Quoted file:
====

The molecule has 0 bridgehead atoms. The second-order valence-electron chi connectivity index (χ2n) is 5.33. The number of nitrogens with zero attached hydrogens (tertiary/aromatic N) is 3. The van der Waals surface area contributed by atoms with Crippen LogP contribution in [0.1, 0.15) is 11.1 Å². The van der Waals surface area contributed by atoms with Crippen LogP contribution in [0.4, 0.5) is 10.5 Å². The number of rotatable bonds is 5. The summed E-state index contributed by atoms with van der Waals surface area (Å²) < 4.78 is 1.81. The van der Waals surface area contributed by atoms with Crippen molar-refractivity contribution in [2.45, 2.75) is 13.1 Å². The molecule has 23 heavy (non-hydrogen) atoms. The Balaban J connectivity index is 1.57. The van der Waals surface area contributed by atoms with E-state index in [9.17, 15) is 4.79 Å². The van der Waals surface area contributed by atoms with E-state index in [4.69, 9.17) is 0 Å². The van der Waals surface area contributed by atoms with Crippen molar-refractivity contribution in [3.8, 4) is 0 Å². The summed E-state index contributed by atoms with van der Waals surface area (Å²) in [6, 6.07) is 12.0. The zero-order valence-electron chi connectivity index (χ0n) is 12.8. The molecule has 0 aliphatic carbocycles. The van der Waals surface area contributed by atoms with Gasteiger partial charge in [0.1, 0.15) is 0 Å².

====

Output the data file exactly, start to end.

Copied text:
The molecule has 0 bridgehead atoms. The second-order valence-electron chi connectivity index (χ2n) is 5.33. The number of nitrogens with zero attached hydrogens (tertiary/aromatic N) is 3. The van der Waals surface area contributed by atoms with Crippen LogP contribution in [0.1, 0.15) is 11.1 Å². The van der Waals surface area contributed by atoms with Crippen LogP contribution in [0.4, 0.5) is 10.5 Å². The number of rotatable bonds is 5. The summed E-state index contributed by atoms with van der Waals surface area (Å²) < 4.78 is 1.81. The van der Waals surface area contributed by atoms with Crippen molar-refractivity contribution in [2.45, 2.75) is 13.1 Å². The molecule has 23 heavy (non-hydrogen) atoms. The Balaban J connectivity index is 1.57. The van der Waals surface area contributed by atoms with E-state index in [9.17, 15) is 4.79 Å². The van der Waals surface area contributed by atoms with E-state index in [4.69, 9.17) is 0 Å². The van der Waals surface area contributed by atoms with Crippen molar-refractivity contribution in [3.8, 4) is 0 Å². The summed E-state index contributed by atoms with van der Waals surface area (Å²) in [6, 6.07) is 12.0. The zero-order valence-electron chi connectivity index (χ0n) is 12.8. The molecule has 0 aliphatic carbocycles. The van der Waals surface area contributed by atoms with Gasteiger partial charge in [0.1, 0.15) is 0 Å².